Almost 1 hour into the film Mamangam and somewhere at the beginning of the second half, we hear people giving an account of what they have heard about the valour of one particular assassin. They are describing his act as magical or superhuman on many levels and the problem is that we as an audience get to see this event at the very beginning of the movie and it is filled with those rope-lifting fight techniques. The story that doesn’t go after a typical hero worshiping strategy is perhaps the only and major positive of this ambitious project from M Padmakumar. If you were okay with that last scene from the trailer that has Mammootty jumping with the aid of cables, this one will be an okay movie for you. If not, the experience will be dull.
So the story here is set in the backdrop of the rivalry between Valluvandu and the Malabar area then owned by the Zamorins. The warrior bloods of Valluvandu has this tradition of sending assassins to the festival of Mamangam which was once held by them and now held by the Zamorins, to challenge them. The movie Mamangam deals with two such Mamangam celebrations where the fight put up by the outnumbered assassins from the Valluvandu shook the Zamorins.
Like I said in the beginning, the movie is focusing on telling a story spread over a time of nearly 24 years. And if you take away the so-called big movie hype and baggage of expectations considering it as a Mammootty movie, there is a story here that’s about this festival. There were reports that initial script by Sajeev Pillai was almost 4 or 5 hours long and Sajeev has said that Mamangam is a movie that needed extensive pre-production. The 157 minutes version of the movie that we see now just can’t create an emotional impact on us. The deaths are supposed to affect you emotionally but that wasn’t happening here. Mamangam has done extensive pre-production in terms of set building. But the fights are an extremely integral element of this movie. When you see Mammootty, Unni Mukundan and the young boy Achuthan jumping with the help of ropes attached to them defying the physics of trajectory of a jump, and you later hear characters praising it as magical, there is a serious mismatch in the emotion the movie wants you to have and the emotion that gets created inside your head. Some of you are definitely going to say that people like me will praise this kind of stunts when they are done in Hollywood movies. Well, what I am saying is that Mamangam is one movie that clearly needs that kind of perfection to create an impact on the viewer and the failure to do so has made it a dull film.
M Padmakumar who took over the project from Sajeev Pillai is not trying to break any notions of the way people generally conceive a period epic drama. The visual and verbal texture of the movie is very much in that zone of a film like Pazhassi Raja. The writing of the movie is sort of asking for more breathing space. Mamangam is not exactly an epic action movie. It is at the core an extremely emotional drama that deals with the relevance of a pointless egoistic practice. To feel that pain you should invest in characters that went through the pain and anyone who has seen the movie would know how less time was given to the female characters in the film. Sham Kaushal may well be a huge name in the world of action choreography, but Mamangam’s action needed more grace and smoothness. The pre-climax fight at the Mamangam venue and the fight that has Mammootty towards the end seriously lacks grace and it almost felt like they were in a hurry to wrap it all. The background score wasn’t giving that much needed high and the music in totality was on the okay side. Manoj Pillai has tried to show the scale of the event and the fight through wide frames. But the editing is way too clumsy and it doesn’t respect the flow of an action sequence. The visual effects were on the imperfect side, especially in scenes that showed people getting stabbed.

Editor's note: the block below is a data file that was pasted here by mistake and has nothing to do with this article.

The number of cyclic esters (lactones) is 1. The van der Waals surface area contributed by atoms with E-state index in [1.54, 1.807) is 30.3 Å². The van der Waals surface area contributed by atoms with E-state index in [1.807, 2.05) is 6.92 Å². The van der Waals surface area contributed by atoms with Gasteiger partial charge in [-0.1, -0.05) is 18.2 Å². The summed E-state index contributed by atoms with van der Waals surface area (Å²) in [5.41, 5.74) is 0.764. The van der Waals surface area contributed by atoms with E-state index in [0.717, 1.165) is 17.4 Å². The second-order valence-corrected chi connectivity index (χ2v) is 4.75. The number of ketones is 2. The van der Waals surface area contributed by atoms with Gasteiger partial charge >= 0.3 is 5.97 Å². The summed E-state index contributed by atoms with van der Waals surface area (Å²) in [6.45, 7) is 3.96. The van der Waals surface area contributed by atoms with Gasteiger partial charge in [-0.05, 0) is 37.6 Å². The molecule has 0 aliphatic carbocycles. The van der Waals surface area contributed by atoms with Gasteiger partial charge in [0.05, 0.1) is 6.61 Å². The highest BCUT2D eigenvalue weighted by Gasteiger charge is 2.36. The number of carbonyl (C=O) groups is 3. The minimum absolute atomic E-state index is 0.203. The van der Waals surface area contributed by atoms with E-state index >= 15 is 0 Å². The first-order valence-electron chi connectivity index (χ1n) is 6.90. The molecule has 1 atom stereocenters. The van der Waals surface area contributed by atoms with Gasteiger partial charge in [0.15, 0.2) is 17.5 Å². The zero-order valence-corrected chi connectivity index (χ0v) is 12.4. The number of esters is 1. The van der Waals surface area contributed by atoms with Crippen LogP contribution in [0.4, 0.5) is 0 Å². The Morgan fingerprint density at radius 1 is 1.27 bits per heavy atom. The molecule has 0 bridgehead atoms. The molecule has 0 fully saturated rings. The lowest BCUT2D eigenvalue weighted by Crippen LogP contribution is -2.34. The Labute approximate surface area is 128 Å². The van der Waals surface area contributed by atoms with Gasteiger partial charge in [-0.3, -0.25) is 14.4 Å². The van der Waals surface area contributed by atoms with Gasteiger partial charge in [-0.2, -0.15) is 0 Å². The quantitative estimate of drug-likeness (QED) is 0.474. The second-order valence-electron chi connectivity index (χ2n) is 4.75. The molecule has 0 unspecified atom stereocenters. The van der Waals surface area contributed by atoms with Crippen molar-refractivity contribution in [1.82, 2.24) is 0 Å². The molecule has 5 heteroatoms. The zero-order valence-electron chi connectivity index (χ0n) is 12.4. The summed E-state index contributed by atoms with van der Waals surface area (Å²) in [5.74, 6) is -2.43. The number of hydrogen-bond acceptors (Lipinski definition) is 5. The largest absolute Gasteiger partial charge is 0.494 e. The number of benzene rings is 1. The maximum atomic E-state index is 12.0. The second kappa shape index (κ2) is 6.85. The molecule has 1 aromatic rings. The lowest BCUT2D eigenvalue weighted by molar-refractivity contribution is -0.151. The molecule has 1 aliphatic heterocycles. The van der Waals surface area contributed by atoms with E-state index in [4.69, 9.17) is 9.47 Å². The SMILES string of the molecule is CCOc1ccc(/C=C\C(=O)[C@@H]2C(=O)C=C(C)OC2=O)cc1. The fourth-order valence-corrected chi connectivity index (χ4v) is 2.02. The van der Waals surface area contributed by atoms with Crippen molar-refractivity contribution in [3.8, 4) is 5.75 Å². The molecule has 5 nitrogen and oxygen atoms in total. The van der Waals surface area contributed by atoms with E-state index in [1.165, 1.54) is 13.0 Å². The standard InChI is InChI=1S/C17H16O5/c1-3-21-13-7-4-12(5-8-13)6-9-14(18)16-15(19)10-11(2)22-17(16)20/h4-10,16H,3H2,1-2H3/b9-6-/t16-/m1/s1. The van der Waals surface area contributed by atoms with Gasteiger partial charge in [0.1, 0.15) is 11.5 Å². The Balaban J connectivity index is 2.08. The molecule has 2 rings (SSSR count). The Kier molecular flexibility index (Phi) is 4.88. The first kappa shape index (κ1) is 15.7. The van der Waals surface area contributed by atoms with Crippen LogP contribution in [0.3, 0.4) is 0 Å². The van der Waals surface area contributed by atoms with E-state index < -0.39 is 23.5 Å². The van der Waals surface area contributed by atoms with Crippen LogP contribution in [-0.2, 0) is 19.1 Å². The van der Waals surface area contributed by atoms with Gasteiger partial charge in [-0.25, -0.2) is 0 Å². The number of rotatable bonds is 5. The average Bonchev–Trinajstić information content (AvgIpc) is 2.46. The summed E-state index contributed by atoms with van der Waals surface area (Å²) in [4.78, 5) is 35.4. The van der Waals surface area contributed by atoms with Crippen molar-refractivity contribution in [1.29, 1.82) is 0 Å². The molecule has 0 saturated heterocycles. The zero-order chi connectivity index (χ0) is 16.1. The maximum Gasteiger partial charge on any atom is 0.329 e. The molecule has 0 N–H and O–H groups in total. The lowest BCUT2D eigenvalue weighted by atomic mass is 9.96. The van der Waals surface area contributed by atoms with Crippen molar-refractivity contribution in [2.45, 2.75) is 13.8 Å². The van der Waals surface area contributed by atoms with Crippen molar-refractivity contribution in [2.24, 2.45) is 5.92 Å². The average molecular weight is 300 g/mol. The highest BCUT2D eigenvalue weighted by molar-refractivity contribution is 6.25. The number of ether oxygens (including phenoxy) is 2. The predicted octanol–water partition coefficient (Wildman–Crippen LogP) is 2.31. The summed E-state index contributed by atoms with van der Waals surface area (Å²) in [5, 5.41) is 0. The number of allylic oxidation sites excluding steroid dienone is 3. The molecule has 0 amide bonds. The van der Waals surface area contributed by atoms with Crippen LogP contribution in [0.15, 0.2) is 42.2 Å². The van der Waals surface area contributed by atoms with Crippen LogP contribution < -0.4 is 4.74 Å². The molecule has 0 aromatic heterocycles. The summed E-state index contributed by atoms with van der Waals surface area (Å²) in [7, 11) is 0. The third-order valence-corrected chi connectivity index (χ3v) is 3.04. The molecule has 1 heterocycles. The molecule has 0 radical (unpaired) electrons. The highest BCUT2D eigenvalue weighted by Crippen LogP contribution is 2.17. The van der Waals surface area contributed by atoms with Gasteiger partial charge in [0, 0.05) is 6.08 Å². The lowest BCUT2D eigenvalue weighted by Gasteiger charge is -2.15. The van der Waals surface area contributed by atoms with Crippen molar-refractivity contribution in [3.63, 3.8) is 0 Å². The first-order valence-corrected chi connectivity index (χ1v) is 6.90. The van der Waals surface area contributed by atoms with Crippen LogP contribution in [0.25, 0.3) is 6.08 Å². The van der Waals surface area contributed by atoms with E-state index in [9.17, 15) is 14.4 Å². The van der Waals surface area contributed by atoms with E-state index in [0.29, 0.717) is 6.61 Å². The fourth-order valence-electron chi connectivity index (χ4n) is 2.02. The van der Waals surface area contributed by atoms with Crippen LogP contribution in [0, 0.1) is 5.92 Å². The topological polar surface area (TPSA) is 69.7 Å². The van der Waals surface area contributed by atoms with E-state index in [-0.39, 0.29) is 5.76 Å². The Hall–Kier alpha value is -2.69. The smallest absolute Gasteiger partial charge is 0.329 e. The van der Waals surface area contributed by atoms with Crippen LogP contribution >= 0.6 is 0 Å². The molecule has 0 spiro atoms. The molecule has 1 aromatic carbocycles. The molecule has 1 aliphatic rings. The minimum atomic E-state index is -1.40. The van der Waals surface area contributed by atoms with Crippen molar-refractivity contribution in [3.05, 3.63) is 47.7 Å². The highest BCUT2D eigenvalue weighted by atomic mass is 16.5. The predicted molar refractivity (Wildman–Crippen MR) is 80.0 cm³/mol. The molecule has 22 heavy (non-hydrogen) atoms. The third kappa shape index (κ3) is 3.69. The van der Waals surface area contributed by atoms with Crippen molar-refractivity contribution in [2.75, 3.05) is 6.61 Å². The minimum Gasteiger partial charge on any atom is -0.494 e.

Mammootty as an actor is not playing your quintessential hero here. In fact, in the first half of the movie his screen time is very less. In the feminine avatar, Mammootty looked graceful and elegant but the decision to make him dance made it a bit clumsy and to be honest, for a second I wondered what if Mohanlal was offered the role. Unni Mukundan as always struggles with dialogue delivery and I won’t really blame him this time as even a veteran like Mr. Siddique was finding it difficult at times to make it sound less artificial. The young one Achuthan was really good in his character. If the action sequence featuring him was conceived in a better way, the chances of Mamangam becoming an appealing movie would have been high. Actors like Sudev Nair, Prachi Tehlan, Iniya, Anu Sithara, Maala Parvathy, Manikandan Achari, Tarun Arora and many others are there who don’t have much of a character arch. Seeing a scene of Sudev Nair made me feel that they edited out a lot of portion that may help us understand that character.
Mamangam was a largely disappointing experience for me. It doesn’t have any unintentional comedy trait similar to last year’s debacle, Odiyan. The problem of the movie, in my opinion, was that it failed to show the pain of these assassins and their dependents. With all due respect to the blood and sweat of the people involved in the making, the action sequences failed to achieve the grandeur that would make the people think about the emotional angle of this story.
The problem of the movie, in my opinion, was that it failed to show the pain of these assassins and their dependents.
Green: Recommended Film
Orange: Okay, Watchable, Experimental Films
Red: Not Recommended